Remix—is a critical expression of creative freedom that in a broad range of contexts, no free society should restrict (Lawrence Lessig, Remix, 56). “Participatory culture is a rich site of informal learning…we throw ideas out in the world and bring them back in an improved way because of our engagement with communities” (Henry Jenkins, TEDx)
Remix is a key trope of student digital publication. Traditional scholarly and artistic work such as staging a revival of a play or producing a new edition of a text is remix. Contemporary assignments such as fan fiction, memes, twists, video/audio mash-ups, versioning, sampling, and parody value practice and composer centered, multimodal production.
Fan fiction [more on fan fiction coming]
Organization for Transformative Works: OTW is a site dedicated to Transformative Fanworks. A keystone of Remix culture and projects, the organization hosts a nonprofit archive of fanfiction, a fandom wiki, and multimedia projects, as well as Transformative Works and Cultures, a peer reviewed, academic journal “that seeks to promote scholarship on fanworks and practices” (“FAQ” page). The OTW provides ideas and resources for a range of remix assignments, and also serves as a model of user generated, collaborative multimodal production.
Henry Jenkins: Professor Jenkins is Provost Professor of Communication, Journalism, and Cinematic Arts, a joint professorship at the USC Annenberg School for Communication and the USC School of Cinematic Arts (wiki “Jenkins”). A leading exponent of possibilities participatory culture generates for writers, Jenkins is the author of the following books, chapters, and articles, each of which provides insight into the theory and practice of Remix: Reading in a Participatory Culture: Remixing Moby-Dick in the English Classroom, Convergence Culture: Where Old and New Media Collide, Spreadable Media: Creating Value and Meaning in a Networked Culture, and Confronting the Challenges of Participatory Culture: Media Education for the 21st Century.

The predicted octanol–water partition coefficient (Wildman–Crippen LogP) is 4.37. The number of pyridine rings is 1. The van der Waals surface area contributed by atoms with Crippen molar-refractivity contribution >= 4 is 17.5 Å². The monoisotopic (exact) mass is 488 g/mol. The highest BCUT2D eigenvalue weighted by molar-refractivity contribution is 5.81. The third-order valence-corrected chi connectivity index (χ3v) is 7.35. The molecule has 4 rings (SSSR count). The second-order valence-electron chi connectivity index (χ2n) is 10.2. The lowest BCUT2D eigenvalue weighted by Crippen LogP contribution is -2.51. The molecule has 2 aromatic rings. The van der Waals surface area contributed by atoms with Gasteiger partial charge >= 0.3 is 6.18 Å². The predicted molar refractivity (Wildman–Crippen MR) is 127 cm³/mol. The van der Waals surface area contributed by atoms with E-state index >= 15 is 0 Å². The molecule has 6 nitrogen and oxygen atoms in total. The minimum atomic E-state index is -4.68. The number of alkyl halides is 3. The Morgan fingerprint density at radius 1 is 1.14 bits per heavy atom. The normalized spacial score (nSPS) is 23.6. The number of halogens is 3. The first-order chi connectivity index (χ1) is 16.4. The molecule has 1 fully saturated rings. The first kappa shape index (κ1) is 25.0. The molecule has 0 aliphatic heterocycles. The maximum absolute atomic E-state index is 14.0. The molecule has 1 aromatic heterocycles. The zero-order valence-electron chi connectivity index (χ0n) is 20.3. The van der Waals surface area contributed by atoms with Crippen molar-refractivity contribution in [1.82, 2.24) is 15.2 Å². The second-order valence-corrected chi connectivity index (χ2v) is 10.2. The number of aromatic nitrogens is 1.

Lawrence Lessig: Professor Lessig is director of the Edmond J. Safra Center for Ethics at Harvard University and the Roy L. Furman Professor of Law at Harvard Law School (wiki “Lessig”). His work to shape the laws and debate surrounding copyright is driven in part by question such as the following, “In a world in which technology begs all of us to create and spread creative work differently from how it was created and spread before, what kind of moral platform will sustain our kids when their ordinary behavior is deemed criminal?” (Remix xviii). Lessig takes-up this crucial topic for users of new media in the following: Remix, Free Culture: The Nature and Future of Creativity, and The Future of Ideas: The Fate of the Commons in a Connected World.
Creative Commons: Creative Commons is a web source made up of user driven content that enables individuals to borrow and share materials across a range of modes. The site creators explain, “If you want to give people the right to share, use, and even build upon a work you’ve created, you should consider publishing it under a Creative Commons license. CC gives you flexibility (for example, you can choose to allow only non-commercial uses) and protects the people who use your work, so they don’t have to worry about copyright infringement, as long as they abide by the conditions you have specified” (“About” page). CC is vital to remix projects as they provide licensing tools, Public Domain tools, Open Educational Resources, User-Generated Culture, Music Communities, and much more…
Stedman, Kyle D. “Remix Literacy and Fan Compositions”
Bellee Jones assigns her students to remix their own work in a radical revision assignment.
Star Wars Uncut cuts the movie into 15-second clips, contributors claim clips and then refilms those 15 seconds however they like, and then the movie is put back together.
The Shining remixed as a comedy:
Or Mary Poppins recut as a horror film:
Or Mad Men meets Daft Punk:
Here's a fan video: Ke$ha's “Tik Tok” meets Star Trek.